Then click­ing Measure Curve runs the series and the result is seen above right. That took just under 5 min­utes. The graph above is the same but with an over­lay of curves from the GE 6L6GC datasheet. The agree­ment is gen­er­al­ly quite good except for the WXT having lower current ca­pa­bil­ity at lower plate voltages. Note that Sovtek is now offering the WXT+, which has increased capabilities.

Lots of Measurement Types

The plate curves shown above are just one of 13 measurement types offered in the drop-down box in the main screen. Dekker has full coverage of those here (section 3.2), so I will only make some general points about the measurements:

  • Plate current (Ia) and screen current (Is) are stored for each step of voltage.
  • You can plot Ia, Is, both, Gm or Rp. (Gm and Rp are listed as derivatives of current.)
  • The X-axis can be Va, Vs, Vg or Vh, determined by the measurement type chosen.
  • Edited dropdown listMeasurement types are listed in “shorthand” like this example:
     “I(Va, Vg) with Vs, Vh constant”. Focus on the I(Va, Vg) part because we know all other voltages are held constant. At right, I used Photoshop to reimagine the full dropdown list with the constant items removed. The first voltage (Va in the example) is the one which is swept in small increments. The second voltage is stepped from a list. So for this measurement type, a chosen current is plotted versus Va, and Vg is stepped between sweeps.
  • The most common measurement types are:
    • #3  I(Va, Vg) - Plate family, Ia vs Va with Vg stepped
    • #1  I(Vg, Va) - Transfer curves, Ia vs Vg with Va stepped
    • #4 I(Va, Vs) - Plate curves, Ia vs Va for multiple Vs values
  • To shed a little light on the more unusual types:
    • +Vg mode refers to using the screen supply to provide positive grid bias for triodes.
    • The sweeps with “Vs=UL...” are for Ultralinear operation, where k defines the tap position for the screen connection to the output transformer.
    • Schade FB: In Schade feedback (may be pronounced “shah-duh”), a small amount of the anode voltage is fed back to the grid.

How Accurate is the µTracer?

I said it earlier on the first page but it bears repeating that, while I will be direct about discussing the limitations of the µTracer, I deeply respect Dekker’s excellent design and I’m very happy to have one, myself. Cost-effectiveness and simplicity were key priorities and those have made it the tube analyzer of choice for over 1400 hobbyists. In contrast, my own Vacuum Tube Analyzer (VTA) prioritized accuracy and became too difficult and expensive for any but the most advanced hobbyists :`(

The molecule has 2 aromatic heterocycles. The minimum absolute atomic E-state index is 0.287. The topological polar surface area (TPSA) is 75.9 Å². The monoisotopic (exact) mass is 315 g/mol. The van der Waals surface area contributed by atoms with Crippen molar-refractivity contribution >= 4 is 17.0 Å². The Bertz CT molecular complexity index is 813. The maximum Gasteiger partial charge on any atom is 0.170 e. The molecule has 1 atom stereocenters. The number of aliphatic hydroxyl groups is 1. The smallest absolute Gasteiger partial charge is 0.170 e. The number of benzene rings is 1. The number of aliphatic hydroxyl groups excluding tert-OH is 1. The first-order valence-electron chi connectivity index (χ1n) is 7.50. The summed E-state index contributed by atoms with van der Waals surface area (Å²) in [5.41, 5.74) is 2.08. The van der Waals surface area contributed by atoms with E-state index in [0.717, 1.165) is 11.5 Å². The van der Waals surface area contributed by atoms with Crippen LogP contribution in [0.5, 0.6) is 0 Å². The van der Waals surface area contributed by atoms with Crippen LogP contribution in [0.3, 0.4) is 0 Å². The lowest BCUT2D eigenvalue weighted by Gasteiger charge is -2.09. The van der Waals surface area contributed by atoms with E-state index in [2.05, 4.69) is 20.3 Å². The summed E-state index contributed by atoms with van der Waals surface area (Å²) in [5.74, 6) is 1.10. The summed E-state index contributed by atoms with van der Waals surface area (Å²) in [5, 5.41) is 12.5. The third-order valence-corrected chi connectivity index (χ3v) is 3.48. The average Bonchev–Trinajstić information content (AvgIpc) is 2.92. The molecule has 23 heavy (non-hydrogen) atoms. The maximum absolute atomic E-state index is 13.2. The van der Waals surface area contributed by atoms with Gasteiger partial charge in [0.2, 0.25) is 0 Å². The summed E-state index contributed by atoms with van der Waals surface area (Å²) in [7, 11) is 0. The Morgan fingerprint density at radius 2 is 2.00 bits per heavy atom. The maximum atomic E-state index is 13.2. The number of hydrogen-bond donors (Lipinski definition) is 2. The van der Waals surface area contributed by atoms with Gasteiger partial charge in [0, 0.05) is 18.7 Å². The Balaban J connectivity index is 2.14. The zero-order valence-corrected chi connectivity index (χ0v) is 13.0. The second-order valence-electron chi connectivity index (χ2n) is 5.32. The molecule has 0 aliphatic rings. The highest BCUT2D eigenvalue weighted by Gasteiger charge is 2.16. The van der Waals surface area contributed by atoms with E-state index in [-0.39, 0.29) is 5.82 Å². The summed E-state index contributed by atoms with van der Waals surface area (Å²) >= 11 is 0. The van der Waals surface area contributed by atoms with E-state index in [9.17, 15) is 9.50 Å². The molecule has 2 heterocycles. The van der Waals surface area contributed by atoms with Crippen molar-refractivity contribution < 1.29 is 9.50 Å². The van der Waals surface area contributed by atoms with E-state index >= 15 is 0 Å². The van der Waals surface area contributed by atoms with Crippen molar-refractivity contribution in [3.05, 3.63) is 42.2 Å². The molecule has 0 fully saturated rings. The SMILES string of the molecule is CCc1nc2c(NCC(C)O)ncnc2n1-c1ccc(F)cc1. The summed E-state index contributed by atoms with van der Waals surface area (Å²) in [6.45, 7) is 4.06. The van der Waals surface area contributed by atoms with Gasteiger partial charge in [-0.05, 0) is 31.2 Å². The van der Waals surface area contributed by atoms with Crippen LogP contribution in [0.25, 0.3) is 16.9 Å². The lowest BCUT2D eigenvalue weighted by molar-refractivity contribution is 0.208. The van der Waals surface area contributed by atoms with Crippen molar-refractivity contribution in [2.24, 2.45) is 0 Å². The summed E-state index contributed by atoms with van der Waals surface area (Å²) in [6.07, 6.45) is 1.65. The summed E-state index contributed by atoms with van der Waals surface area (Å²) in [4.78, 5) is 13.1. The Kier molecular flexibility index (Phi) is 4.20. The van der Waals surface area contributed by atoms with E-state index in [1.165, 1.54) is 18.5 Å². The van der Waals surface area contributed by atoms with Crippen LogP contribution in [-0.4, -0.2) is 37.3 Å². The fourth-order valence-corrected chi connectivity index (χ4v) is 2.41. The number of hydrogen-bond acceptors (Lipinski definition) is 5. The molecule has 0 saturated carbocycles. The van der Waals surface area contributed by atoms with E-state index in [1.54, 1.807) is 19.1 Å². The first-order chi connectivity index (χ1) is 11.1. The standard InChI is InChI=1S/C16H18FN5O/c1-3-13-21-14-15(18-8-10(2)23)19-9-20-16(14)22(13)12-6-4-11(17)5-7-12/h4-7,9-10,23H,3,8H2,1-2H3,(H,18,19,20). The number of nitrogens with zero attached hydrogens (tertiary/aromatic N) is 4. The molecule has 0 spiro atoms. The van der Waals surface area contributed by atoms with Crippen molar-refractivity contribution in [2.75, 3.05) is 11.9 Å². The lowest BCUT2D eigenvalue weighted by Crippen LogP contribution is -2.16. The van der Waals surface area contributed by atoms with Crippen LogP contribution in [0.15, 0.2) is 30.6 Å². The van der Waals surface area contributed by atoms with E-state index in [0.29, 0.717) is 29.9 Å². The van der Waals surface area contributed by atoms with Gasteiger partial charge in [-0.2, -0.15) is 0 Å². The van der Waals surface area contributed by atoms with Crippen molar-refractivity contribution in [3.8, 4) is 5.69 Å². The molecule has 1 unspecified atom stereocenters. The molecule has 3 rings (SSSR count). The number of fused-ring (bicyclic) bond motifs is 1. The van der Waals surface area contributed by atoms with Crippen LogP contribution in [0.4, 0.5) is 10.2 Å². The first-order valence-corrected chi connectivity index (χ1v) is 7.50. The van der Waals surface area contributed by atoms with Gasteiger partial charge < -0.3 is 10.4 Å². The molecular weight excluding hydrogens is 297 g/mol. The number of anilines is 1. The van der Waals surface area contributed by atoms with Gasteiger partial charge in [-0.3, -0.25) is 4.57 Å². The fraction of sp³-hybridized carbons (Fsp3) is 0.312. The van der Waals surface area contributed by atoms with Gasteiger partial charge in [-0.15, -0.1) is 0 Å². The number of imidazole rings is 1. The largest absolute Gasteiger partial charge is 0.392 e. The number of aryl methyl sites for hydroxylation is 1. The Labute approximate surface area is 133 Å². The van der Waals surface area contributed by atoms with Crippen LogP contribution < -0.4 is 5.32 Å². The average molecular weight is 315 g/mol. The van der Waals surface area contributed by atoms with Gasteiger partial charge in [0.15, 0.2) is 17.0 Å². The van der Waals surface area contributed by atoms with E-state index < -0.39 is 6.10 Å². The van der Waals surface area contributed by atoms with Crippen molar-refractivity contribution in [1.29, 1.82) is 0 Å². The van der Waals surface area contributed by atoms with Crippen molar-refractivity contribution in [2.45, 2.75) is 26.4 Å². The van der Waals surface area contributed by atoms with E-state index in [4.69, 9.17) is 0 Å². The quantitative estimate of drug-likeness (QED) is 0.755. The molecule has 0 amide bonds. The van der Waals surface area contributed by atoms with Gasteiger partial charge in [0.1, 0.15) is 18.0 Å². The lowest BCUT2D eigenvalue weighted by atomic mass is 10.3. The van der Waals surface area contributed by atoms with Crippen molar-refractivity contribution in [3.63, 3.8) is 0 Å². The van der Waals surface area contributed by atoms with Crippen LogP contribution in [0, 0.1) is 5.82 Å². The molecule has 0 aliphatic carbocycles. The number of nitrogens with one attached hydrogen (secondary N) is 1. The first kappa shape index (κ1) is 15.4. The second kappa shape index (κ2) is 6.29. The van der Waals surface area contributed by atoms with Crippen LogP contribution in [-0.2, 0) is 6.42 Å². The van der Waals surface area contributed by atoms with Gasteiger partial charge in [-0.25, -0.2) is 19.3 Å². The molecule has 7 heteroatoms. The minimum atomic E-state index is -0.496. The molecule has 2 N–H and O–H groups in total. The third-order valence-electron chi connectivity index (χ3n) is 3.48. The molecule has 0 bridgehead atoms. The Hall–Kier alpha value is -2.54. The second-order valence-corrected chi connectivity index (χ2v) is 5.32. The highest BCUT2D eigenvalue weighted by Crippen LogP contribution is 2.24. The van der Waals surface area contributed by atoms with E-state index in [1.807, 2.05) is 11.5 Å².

Please note that for all accuracy testing here, the heater regulator board was used instead of the heater supply on the main µTracer board. As discussed above, additional deviation would be expected if the main board heater supply were used.

Prior to building the µTracer, I compared it to the VTA in the article on that project. At that point, I could only estimate the resolution of µTracer measurements. That was done for four representative tube types at the test conditions in the VTA Settings Chart. Those settings were derived from standard databooks. With the µTracer project built, I can now look at overall accuracy by comparing test results with the VTA. Please understand that I am neither claiming perfection for the VTA, nor trying to brag about it. It’s just the best way I have of evaluating µTracer results. Bear in mind that the VTA has limitations of its own. The comparison uses the same four tube types as the resolution estimates: 6L6, 12AX7/ECC83, EL84/6BQ5 and 6AU6. The particular tubes I chose needed to be reasonably exemplary. Those are:

  • Westinghouse 6L6GC - Used but in good condition, borrowed from my Eico HF-20 (#4).
  • JJ ECC83 (12AX7) - I wanted to avoid newly-made tubes but µTracer Gm tests must be made at a fixed bias voltage. (Normally, I test Gm at the specified current, after checking current at the specified voltage.) However, my NOS 12AX7 types tended to have sub­nor­mal current with fixed bias, so Gm values would read subnormal. The JJ tube happened to be close to databook norms, so I used it.
  • Sylvania 6BQ5 (EL84) - Used but in good condition; probably bought as NOS.